The high price of free speech
Letting it all hang out is sometimes not a very good idea
The First Amendment is the most precious of all the rights enumerated in the Constitution, and it’s a pity that Americans actually know so little about it. The First Amendment guarantees the right of Americans to say whatever they please, even the ugly and the irresponsible, but it does not guarantee there won’t be a price to pay for saying certain things.
The government can’t censor a playwright or his work, or the right of a theater to put on a performance of his work, but there’s no constitutional right to require others to watch the performance or listen to the words, just as there is no right to require someone to read this editorial or a column in the newspaper. It’s a distinction sometimes overlooked.
The producers of Manhattan’s “Shakespeare in the Park” learned this expensive lesson when two generous commercial sponsors, Delta Air Lines and the Bank of America, withdrew their sponsorship of Shakespeare’s “Julius Caesar,” adapted to portray the violent assassination of Donald Trump. The lesson will cost the producers millions.
There were predictable cries of “censorship,” but sponsors have no authority to censor anyone. Only governments can do that, either by shutting down the production or silencing it by a threat of shutdown, and that is what the First Amendment forbids. Individuals as well as institutions must defer to common standards of decency, too, where such standards have survived the trash culture, or pay the price.
Two television talking heads learned this lesson in recent days. Reza Aslan, who has hosted a semi-religious program called “Believer” on CNN-TV, lost his gig after he called President Trump “a piece of [excrement].” Mr. Aslan apologized for his rough language in expressing his “shock and frustration” at “the president’s lack of decorum,” but the network sacked him, anyway — not for having such an opinion, which CNN seems to share, but for saying it out loud and on camera. CNN has sponsors to worry about, too.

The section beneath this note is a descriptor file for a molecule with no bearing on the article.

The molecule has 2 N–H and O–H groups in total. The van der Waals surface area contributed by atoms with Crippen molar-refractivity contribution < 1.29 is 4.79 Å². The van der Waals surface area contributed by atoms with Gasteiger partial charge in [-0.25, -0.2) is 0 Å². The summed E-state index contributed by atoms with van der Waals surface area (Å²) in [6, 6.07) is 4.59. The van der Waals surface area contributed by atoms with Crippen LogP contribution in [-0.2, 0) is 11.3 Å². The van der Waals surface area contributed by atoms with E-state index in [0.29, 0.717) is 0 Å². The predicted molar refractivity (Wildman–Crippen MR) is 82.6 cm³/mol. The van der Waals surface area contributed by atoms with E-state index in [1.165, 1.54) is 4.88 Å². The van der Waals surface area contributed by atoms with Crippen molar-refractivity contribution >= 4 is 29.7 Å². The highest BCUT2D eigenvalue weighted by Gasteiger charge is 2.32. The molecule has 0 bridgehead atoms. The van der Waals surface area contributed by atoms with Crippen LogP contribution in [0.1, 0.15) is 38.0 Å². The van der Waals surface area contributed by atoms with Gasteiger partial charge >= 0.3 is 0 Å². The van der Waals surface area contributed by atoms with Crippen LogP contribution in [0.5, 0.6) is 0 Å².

Bill Maher, a comedian whose program “Real Time” on the HBO network is occasionally funny but usually merely a rant, offered an abject apology for saying the word “nigger” in a tasteless banter with Sen. Ben Sasse, a Republican of Nebraska. “Friday nights are always my worst night of sleep because I’m up reflecting on the things I should or shouldn’t have said on my live show,” Mr. Maher said, reflecting from his fainting and reflecting couch. “Last night was a particularly hard night.”
Mr. Maher’s apology followed a similar apology from HBO, which called his use of the word, which all men and women of goodwill do not use, “inexcusable and tasteless.” It’s a word — like white trash, cracker, kike, spic, wop, pansy, rughead — that decent folk do not say, at least not in public. Those who do risk paying for it, not in fines or jail time, but in the forfeiture of a good name.
Jokes and banter about assassinating the president of the United States have been off-color, too, particularly since the Secret Service never chuckles or giggles on hearing them. But lately the Trump haters on the left have been flirting with assassination fantasies.
They forget that while the First Amendment guarantees rough and even irresponsible speech, it does not require it. In a decent society, taste is the ultimate arbiter of what decent folk say to each other.